With all of the ire Americans are directing toward big banks these days, a lot of people are talking about making a change. Protests like the Facebook-driven “Bank Transfer Day” urge consumers to pull up stakes and switch their banking to a credit union. Fans of local and community banks have taken to the blogosphere and social networking sites to sing the praises of institutions where the tellers know their names and there are no “gotcha” fees.
There’s no getting around it, though: Switching banks is time-consuming and takes commitment. In fact, consumer advocates like Pamela Banks, senior policy counsel at nonprofit Consumers Union (which called for a federal investigation into Bank of America’s recent $5 debit card use fee) say consumers preparing to switch banks should steel themselves for the hard sell. “Generally, when a consumer notifies a bank they want to switch, the bank will try to convince them to stay,” she says.
Even for people who are determined to leave, there’s a fair amount of hassle. Conveniences like direct deposit and automatic bill pay can become anything but convenient when you’re trying to transition your financial life. But with a bit of advance planning — expect the switchover to take about 30 days, says Ruth Susswein, deputy director of national priorities at watchdog group Consumer Action — it’s possible to make the transition relatively painless.
1. Figure out what you want. Make a list of what you’re looking for in a bank and what you’re not getting from your current institution, and then do some shopping. Create a checklist of your personal must-haves and dealbreakers — mobile banking, no ATM fees, remote check depositing, online bill pay and so on — and look around for a bank or credit union that fits the bill. When you think you’ve settled on one, be sure to read all the fee disclosures so you don’t get stuck in an account that tacks on the kinds of fees you were trying to avoid in the first place.
2. Plot your move. Ideally, you’d open your new account, switch over your direct deposit and any recurring payments, and leave enough money in the old account to cover any bills that straggle. But even if you’re living paycheck to paycheck, it’s not impossible to switch banks without overdrawing the old account and getting zinged with fees — but it will take more methodical strategizing. Start by figuring out how long it will take to process your direct deposit switch and to change the account information for any merchants set on automatic billing. You may even want to mark up a calendar to help identify the best date to make the switchover.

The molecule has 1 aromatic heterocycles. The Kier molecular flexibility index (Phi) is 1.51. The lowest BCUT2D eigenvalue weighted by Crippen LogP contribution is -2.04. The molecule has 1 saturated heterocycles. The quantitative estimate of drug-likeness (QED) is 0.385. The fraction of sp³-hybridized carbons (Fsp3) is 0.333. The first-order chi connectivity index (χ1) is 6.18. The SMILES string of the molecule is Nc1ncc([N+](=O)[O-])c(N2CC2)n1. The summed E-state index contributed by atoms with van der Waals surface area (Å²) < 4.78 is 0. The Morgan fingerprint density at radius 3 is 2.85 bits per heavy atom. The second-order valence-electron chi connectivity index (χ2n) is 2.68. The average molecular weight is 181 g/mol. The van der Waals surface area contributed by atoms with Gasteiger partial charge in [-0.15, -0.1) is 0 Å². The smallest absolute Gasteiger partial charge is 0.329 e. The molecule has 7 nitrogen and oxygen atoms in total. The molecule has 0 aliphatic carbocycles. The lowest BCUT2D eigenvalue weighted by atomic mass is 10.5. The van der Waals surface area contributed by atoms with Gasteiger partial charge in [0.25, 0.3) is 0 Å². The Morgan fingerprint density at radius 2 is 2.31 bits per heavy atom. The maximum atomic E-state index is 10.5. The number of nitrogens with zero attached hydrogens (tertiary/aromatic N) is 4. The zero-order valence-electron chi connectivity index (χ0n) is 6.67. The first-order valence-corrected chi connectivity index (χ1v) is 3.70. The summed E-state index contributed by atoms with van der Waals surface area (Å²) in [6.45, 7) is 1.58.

3. Make your move. Open the new account with the minimum required balance so you can get the ball rolling; you’ll need the account number and routing number to transfer your business. Even if you’re not a heavy user of paper checks, order some for your new account in case you need to provide a voided check to switch your direct deposit. Switch your direct deposit over first. After it’s being deposited in the new account, shift recurring payments to the new account. But make sure to maintain enough of a cushion in your old account to cover any leftover payments.
4. Check up: Given the potential for overdraft fees or your credit score taking a hit if a payment is sent to the wrong account, it’s worth the sweat the details. A few days before each payment is due, call that merchant and verify that they have your new account information. Go through your transaction history and make sure there are no outstanding checks circulating that could could be deposited after you close the account. Also, don’t forget to enter the new account information for bills you pay online.
5. Close your old account. Before you bid your old bank goodbye, there’s one more step to take: If you get electronic statements and check images, either save them as PDFs on your hard drive or print everything out before you close the account. If you had a monthly fee that was being waived because you were getting direct deposit, leave enough money in your account to cover that until the process of closing the account is completed. Ideally, you’ll want to draw down the balance as much as possible, then have the bank cut you a check for the small amount that remains. Banks have different processes for account closures; some will let you do it in person while others might require that you submit a form by mail. Whatever paperwork you fill out, make or ask for a copy for your records.